I met a man once that fought in the Battle of the Chosin Reservoir.  He was a small man, and looked even smaller because his age prevented him from standing completely upright.  He wore thick glasses that rested across a crooked nose and a deep purple scar on his cheek.   We exchanged greetings and I expressed my sincere gratitude for his part in what, in the eyes of my generation, was a legendary display of courage and heroism.  He smiled, my hand in his, and told me it was okay to ask him about the scar.

I told him I had barely noticed it, which was the sort of polite lie you tell someone you care for or respect.  He laughed softly in the polite way you laugh at a child’s joke.

The scar that took up the better portion of his right cheek, he explained, was because his rifle had frozen to his face in the bitter cold of the seventeen-day battle that took place amidst some of the harshest winter conditions of the Korean War.  He, and thirty thousand other men, surrounded and exhausted, held off an estimated one hundred and twenty thousand Chinese troops for half a month.  Those numbers are hard to comprehend, but far harder to survive.

I stood there speechless for a moment, unsure of how to respond to something so incredible, tragic and heroic.  He chuckled again, this time sincerely, and placed his hand on my shoulder.

“They drafted us son.  We fought because we had to and we made it because we were lucky.  You boys… you signed up for this shit.”

It had never occurred to me that previous generations of veterans would be looking on, watching me and those who served with me.  I felt self-conscious on a level I never had before.  I wasn’t a hero.  What right did I have to claim the same title as the man standing before me.  He was a veteran.  He represented the very best in all of us.

I tried, through muddled words and embarrassment, to express my gratitude for his kindness, but he raised his weathered hand and stopped me, “I’m no more a hero than a bus driver or a school teacher, and neither are you.  We do what we’re told, we fight when we have to, we try to make it home.”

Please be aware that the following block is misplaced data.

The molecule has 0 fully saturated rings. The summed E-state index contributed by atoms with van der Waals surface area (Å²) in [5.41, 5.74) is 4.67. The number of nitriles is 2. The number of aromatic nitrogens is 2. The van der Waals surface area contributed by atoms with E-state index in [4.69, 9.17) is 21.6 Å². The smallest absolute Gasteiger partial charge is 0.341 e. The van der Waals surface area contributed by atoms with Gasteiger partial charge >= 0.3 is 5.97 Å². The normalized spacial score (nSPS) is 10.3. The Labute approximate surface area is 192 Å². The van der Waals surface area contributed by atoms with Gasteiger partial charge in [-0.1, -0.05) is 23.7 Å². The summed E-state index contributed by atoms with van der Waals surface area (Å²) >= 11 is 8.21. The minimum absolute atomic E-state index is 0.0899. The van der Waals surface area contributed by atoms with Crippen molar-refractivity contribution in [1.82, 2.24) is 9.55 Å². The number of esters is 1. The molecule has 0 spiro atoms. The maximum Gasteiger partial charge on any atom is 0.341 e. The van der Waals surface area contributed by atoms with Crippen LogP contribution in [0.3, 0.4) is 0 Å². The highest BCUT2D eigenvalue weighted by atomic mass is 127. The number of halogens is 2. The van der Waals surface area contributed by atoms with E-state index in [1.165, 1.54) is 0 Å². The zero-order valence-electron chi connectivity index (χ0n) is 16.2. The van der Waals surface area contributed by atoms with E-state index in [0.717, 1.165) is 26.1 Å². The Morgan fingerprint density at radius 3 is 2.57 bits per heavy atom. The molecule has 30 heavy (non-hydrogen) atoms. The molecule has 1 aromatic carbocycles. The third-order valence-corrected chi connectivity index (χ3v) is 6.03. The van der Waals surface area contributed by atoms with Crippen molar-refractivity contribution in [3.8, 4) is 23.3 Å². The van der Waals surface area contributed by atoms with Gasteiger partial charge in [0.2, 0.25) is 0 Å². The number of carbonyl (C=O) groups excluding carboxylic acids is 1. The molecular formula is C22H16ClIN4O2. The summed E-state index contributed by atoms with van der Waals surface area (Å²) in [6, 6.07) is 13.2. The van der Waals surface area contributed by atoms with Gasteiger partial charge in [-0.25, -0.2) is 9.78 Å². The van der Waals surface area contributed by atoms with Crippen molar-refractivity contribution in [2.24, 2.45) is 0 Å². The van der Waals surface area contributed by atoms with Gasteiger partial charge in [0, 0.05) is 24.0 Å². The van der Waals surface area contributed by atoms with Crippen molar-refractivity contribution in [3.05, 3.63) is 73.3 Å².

I would remain on active duty for two more years after that day.  Over time, his words would come to mind again and again.  Sometimes, I’d recall them in the middle of a grueling run.  Sometimes, I’d think of him during a rainy field op.  On at least one occasion, it came to mind just before notifying a family that their son, their brother, would never come home.

Veterans Day isn’t about celebrating our own service.  We few who served raise our glasses to celebrate the brave men and women that served before us, with us and after us.  That man, as humble as he was brave, was a hero.  He may not have set out to become one and I know he didn’t consider himself one, but that’s the thing about being a hero: it’s rarely on purpose.

On this Veterans Day, I want to express my humble gratitude to the men and women who served before me.  Heroes like my father.  Heroes like that man who taught me that heroism is about a willingness to take action, a willingness to fight, and a drive to make it back home to those we love.

While in uniform, I met countless men and women from every branch that amazed me with their willingness to sacrifice, determination to succeed, and passion for whatever they called home.  Since leaving active duty, I’ve met countless more that continued those tenants of heroism in their civilian lives.  Men and women like the staff I’ve encountered in my as yet short tenure with SOFREP.  Men and women like those we’ll find in the comments section below this article.

Thus far, however, I’ve yet to meet a single veteran that’s willing to call himself or herself a hero.  All they were doing was what they were told, fighting when they had to, and trying to make it back home.

And that’s pretty damn heroic to me.

The modern generation of veterans, like those who came before, willingly sacrificed for the way of life we hold dear, and for that, I express my sincerest gratitude.  The new generation, training, fighting and defending our nation, are carrying the banner of respect, courage, and honor that was first raised by our armed forces in 1775, and God willing, will continue to be held high for a thousand years to come.

Before I parted ways with that man, he asked one more question; “You look like a fighter, do you box?”

1st LT. Arnold R. Flook, the Intelligence Interrogator Who Earned the Silver Star in the Battle of Chosin Reservoir

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“A little bit, yes sir.”  I replied.

“I bet I could take ya.”

No matter the generation.  Veterans are all the same.